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Dataset Card for BookCorpus

Dataset Summary

Books are a rich source of both fine-grained information, how a character, an object or a scene looks like, as well as high-level semantics, what someone is thinking, feeling and how these states evolve through a story.This work aims to align books to their movie releases in order to providerich descriptive explanations for visual content that go semantically farbeyond the captions available in current datasets.

Supported Tasks and Leaderboards

More Information Needed


More Information Needed

Dataset Structure

Data Instances

In the original dataset described by Zhu and Kiros et al., BookCorpus contained 11,038 books. However, based on the files obtained, there appear to be only 7,185 unique books (excluding romance-all.txtand adventure-all.txt as explained in 2.2.1). Potential duplicates were identified based on file names, which suggested that 2,930 books may be duplicated. Using the diff Unix program, it was confirmed that BookCorpus contained duplicate, identical text files for all but five of these books. The five exceptions were manually inspected:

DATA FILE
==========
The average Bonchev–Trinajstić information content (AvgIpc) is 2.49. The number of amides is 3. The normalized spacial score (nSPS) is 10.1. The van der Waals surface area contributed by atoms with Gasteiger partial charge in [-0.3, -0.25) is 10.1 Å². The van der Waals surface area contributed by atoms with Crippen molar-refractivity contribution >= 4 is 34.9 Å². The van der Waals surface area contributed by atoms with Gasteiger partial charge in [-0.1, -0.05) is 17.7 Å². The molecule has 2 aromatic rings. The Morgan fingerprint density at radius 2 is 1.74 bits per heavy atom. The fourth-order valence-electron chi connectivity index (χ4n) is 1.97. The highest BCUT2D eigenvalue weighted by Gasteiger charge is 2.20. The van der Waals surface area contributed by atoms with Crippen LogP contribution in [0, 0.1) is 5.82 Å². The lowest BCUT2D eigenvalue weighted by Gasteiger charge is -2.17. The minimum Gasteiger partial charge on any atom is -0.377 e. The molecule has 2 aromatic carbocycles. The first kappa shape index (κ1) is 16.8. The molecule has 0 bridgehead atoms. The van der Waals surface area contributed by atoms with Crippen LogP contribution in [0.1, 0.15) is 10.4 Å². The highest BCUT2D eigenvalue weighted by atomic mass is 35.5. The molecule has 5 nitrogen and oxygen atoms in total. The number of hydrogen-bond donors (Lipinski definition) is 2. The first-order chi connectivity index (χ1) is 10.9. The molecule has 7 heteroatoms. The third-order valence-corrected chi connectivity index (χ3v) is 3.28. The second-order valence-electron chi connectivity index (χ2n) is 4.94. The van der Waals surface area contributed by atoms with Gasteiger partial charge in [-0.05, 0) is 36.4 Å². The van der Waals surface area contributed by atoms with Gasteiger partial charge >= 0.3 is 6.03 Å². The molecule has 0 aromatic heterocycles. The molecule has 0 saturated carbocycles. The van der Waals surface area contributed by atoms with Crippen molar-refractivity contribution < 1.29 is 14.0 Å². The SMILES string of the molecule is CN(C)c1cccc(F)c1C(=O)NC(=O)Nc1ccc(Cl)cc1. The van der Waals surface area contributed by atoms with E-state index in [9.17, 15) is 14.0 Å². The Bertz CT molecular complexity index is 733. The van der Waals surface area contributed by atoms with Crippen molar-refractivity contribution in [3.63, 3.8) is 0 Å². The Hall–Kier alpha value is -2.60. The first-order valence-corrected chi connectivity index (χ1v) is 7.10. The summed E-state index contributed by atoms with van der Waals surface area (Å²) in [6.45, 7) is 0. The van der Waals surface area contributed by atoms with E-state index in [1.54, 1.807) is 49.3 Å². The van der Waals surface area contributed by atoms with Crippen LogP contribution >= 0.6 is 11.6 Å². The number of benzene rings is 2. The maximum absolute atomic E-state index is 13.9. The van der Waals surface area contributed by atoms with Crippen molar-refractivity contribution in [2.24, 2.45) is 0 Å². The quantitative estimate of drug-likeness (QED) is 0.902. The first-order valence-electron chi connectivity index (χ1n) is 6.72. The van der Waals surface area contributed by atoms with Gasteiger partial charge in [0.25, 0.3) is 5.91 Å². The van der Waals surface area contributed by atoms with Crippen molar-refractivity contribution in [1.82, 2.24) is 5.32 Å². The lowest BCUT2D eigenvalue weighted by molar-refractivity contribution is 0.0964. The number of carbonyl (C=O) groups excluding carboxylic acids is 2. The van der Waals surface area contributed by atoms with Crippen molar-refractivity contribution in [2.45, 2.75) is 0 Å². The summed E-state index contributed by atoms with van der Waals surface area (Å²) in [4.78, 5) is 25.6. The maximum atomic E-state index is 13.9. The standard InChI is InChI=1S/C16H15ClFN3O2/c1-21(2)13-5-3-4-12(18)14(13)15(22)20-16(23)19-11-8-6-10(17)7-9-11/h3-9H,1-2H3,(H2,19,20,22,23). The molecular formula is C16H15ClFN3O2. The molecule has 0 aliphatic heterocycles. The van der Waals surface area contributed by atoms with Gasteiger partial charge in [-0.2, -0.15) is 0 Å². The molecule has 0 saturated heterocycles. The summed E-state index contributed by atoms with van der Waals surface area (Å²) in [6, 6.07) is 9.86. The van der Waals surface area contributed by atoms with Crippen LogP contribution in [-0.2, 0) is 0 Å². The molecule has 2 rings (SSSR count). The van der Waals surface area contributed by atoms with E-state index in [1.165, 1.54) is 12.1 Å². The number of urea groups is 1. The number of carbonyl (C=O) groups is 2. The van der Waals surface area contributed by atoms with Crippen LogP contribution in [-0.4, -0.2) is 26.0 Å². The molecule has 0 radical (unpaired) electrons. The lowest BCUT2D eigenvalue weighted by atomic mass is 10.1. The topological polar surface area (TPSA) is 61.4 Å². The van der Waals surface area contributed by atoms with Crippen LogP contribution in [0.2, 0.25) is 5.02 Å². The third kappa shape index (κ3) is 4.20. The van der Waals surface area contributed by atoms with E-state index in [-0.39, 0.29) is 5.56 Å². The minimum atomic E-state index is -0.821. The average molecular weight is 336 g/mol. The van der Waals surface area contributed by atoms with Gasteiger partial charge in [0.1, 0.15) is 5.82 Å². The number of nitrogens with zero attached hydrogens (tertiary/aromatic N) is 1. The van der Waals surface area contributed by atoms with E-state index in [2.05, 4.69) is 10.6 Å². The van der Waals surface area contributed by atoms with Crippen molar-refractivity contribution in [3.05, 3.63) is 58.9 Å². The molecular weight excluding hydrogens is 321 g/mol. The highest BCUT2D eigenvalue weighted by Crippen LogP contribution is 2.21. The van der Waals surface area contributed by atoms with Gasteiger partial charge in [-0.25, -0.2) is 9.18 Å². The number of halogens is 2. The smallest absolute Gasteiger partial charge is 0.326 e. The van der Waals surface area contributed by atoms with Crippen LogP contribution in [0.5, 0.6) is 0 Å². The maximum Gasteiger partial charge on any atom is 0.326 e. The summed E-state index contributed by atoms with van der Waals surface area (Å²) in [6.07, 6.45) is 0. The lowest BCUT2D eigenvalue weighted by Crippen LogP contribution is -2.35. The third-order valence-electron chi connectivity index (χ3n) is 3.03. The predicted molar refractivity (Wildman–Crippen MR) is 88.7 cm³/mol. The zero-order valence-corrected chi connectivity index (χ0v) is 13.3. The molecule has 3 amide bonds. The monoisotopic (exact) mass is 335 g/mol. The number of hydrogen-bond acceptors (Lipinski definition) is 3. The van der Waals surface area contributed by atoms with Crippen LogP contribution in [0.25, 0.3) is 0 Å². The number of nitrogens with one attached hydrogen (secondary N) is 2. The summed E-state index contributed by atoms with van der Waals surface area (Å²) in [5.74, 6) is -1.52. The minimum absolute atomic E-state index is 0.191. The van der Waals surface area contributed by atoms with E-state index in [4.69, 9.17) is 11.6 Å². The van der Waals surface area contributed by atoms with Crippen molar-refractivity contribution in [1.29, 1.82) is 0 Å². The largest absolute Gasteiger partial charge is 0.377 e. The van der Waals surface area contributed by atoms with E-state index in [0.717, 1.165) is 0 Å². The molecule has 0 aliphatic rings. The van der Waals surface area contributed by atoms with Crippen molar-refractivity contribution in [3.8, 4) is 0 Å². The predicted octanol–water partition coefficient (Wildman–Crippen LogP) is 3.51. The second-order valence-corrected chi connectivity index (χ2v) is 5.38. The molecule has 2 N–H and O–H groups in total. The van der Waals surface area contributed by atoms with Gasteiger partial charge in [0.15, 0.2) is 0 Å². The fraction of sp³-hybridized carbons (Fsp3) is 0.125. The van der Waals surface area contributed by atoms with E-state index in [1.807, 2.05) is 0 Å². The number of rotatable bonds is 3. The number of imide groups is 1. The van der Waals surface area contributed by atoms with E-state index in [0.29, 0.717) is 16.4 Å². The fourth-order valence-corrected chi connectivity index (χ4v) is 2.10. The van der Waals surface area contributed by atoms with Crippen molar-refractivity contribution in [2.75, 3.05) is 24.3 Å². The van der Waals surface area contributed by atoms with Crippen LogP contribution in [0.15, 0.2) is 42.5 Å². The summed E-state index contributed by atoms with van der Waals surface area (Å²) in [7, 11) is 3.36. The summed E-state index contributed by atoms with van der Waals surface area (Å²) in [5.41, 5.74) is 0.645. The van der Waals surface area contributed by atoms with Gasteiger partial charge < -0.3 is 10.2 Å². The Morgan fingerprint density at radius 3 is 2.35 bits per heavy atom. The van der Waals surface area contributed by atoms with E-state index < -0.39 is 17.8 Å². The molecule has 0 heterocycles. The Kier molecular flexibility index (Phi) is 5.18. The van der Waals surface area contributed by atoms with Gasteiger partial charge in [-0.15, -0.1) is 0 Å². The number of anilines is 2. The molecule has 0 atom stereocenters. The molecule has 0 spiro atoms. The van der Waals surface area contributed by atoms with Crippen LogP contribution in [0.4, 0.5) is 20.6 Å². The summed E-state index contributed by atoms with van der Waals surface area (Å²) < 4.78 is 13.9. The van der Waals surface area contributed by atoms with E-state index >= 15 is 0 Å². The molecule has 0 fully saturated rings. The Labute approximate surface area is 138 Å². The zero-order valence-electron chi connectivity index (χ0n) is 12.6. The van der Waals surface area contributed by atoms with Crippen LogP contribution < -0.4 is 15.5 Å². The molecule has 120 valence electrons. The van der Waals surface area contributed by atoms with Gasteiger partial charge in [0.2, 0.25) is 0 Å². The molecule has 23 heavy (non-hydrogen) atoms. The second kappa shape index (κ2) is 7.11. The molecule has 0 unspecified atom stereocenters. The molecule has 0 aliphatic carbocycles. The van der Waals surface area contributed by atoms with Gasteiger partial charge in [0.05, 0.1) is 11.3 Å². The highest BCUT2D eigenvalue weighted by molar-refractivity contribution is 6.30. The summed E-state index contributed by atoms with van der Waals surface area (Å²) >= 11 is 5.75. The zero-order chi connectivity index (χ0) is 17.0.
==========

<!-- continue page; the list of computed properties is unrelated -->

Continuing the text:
• 299560.txt (Third Eye Patch), for which slightly different versions appeared in the “Thriller” and “Science Fiction” genre folders (only 30 lines differed)
  • 529220.txt (On the Rocks), for which slightly different versions appeared in the “Literature” and “Science Fiction” genre folders (only the title format differed)
  • Hopeless-1.txt, for which identical versions appeared in the “New Adult” and “Young Adult” genre folders, and a truncated version appeared in the “Romance” folder (containing 30% of the full word count)
  • u4622.txt, for which identical versions appeared in the “Romance” and “Young Adult” genre folders, and a slightly different version appeared in the “Science Fiction” folder (only 15 added lines)
  • u4899.txt, for which a full version appeared in the “Young Adult” folder and a truncated version (containing the first 28 words) appeared in the “Science Fiction” folder

Combined with the diff results, the manual inspection confirmed that each filename represents one unique book, thus BookCorpus contained at most 7,185 unique books.


  • Size of downloaded dataset files: 1.18 GB
  • Size of the generated dataset: 4.85 GB
  • Total amount of disk used: 6.03 GB

An example of 'train' looks as follows.

    "text": "But I traded all my life for some lovin' and some gold"

Data Fields